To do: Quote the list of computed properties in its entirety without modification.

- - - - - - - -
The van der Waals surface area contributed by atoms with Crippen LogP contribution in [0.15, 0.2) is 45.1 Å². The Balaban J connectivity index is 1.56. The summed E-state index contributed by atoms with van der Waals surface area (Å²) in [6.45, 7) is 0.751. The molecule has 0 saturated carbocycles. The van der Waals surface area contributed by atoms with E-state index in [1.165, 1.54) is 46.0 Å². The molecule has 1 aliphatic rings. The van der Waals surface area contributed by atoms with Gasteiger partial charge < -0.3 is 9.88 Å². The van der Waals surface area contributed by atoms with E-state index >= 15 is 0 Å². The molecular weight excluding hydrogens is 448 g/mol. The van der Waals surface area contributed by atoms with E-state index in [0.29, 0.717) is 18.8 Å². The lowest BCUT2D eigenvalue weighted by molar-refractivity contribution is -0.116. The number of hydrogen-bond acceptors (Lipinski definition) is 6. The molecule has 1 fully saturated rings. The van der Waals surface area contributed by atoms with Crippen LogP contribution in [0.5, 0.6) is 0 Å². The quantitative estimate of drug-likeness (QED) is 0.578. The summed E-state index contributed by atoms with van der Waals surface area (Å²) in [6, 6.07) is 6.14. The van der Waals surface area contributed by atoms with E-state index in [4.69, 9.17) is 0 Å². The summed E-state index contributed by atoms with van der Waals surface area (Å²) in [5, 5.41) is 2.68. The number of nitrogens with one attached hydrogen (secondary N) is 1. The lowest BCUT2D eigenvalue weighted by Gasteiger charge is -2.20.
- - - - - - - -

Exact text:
The van der Waals surface area contributed by atoms with Crippen LogP contribution in [0.15, 0.2) is 45.1 Å². The Balaban J connectivity index is 1.56. The summed E-state index contributed by atoms with van der Waals surface area (Å²) in [6.45, 7) is 0.751. The molecule has 0 saturated carbocycles. The van der Waals surface area contributed by atoms with E-state index in [1.165, 1.54) is 46.0 Å². The molecule has 1 aliphatic rings. The van der Waals surface area contributed by atoms with Gasteiger partial charge < -0.3 is 9.88 Å². The van der Waals surface area contributed by atoms with E-state index >= 15 is 0 Å². The molecular weight excluding hydrogens is 448 g/mol. The van der Waals surface area contributed by atoms with E-state index in [0.29, 0.717) is 18.8 Å². The lowest BCUT2D eigenvalue weighted by molar-refractivity contribution is -0.116. The number of hydrogen-bond acceptors (Lipinski definition) is 6. The molecule has 1 fully saturated rings. The van der Waals surface area contributed by atoms with Crippen LogP contribution in [0.5, 0.6) is 0 Å². The quantitative estimate of drug-likeness (QED) is 0.578. The summed E-state index contributed by atoms with van der Waals surface area (Å²) in [6, 6.07) is 6.14. The van der Waals surface area contributed by atoms with E-state index in [4.69, 9.17) is 0 Å². The summed E-state index contributed by atoms with van der Waals surface area (Å²) in [5, 5.41) is 2.68. The number of nitrogens with one attached hydrogen (secondary N) is 1. The lowest BCUT2D eigenvalue weighted by Gasteiger charge is -2.20.